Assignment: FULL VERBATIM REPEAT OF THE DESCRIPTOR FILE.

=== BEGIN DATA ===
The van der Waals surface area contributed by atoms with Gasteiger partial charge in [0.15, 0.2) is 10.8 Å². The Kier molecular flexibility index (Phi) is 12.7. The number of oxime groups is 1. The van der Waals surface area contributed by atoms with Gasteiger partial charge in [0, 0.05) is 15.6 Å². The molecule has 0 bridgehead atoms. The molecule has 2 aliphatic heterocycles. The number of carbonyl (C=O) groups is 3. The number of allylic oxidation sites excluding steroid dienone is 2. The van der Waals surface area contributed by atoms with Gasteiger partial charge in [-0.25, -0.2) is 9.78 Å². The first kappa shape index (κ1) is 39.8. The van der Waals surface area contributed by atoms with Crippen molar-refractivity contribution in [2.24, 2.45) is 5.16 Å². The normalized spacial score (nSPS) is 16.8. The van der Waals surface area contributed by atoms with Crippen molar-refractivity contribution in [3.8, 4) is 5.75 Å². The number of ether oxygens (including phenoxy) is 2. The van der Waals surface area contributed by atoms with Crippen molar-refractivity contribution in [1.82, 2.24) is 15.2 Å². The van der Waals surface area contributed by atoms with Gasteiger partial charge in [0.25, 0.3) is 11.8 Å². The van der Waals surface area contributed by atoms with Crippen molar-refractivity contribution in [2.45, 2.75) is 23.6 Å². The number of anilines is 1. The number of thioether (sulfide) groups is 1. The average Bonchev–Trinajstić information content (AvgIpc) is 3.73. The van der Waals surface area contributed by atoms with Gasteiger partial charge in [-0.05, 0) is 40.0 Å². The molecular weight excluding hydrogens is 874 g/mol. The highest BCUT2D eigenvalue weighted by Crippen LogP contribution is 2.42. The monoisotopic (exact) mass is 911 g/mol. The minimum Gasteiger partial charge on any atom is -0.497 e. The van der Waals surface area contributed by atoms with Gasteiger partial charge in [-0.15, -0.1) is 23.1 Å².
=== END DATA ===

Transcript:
The van der Waals surface area contributed by atoms with Gasteiger partial charge in [0.15, 0.2) is 10.8 Å². The Kier molecular flexibility index (Phi) is 12.7. The number of oxime groups is 1. The van der Waals surface area contributed by atoms with Gasteiger partial charge in [0, 0.05) is 15.6 Å². The molecule has 0 bridgehead atoms. The molecule has 2 aliphatic heterocycles. The number of carbonyl (C=O) groups is 3. The number of allylic oxidation sites excluding steroid dienone is 2. The van der Waals surface area contributed by atoms with Gasteiger partial charge in [-0.25, -0.2) is 9.78 Å². The first kappa shape index (κ1) is 39.8. The van der Waals surface area contributed by atoms with Crippen molar-refractivity contribution in [2.24, 2.45) is 5.16 Å². The normalized spacial score (nSPS) is 16.8. The van der Waals surface area contributed by atoms with Crippen molar-refractivity contribution in [3.8, 4) is 5.75 Å². The number of ether oxygens (including phenoxy) is 2. The van der Waals surface area contributed by atoms with Crippen molar-refractivity contribution in [1.82, 2.24) is 15.2 Å². The van der Waals surface area contributed by atoms with Gasteiger partial charge in [0.25, 0.3) is 11.8 Å². The van der Waals surface area contributed by atoms with Crippen molar-refractivity contribution in [2.45, 2.75) is 23.6 Å². The number of anilines is 1. The number of thioether (sulfide) groups is 1. The average Bonchev–Trinajstić information content (AvgIpc) is 3.73. The van der Waals surface area contributed by atoms with Gasteiger partial charge in [-0.05, 0) is 40.0 Å². The molecular weight excluding hydrogens is 874 g/mol. The highest BCUT2D eigenvalue weighted by Crippen LogP contribution is 2.42. The monoisotopic (exact) mass is 911 g/mol. The minimum Gasteiger partial charge on any atom is -0.497 e. The van der Waals surface area contributed by atoms with Gasteiger partial charge in [-0.15, -0.1) is 23.1 Å².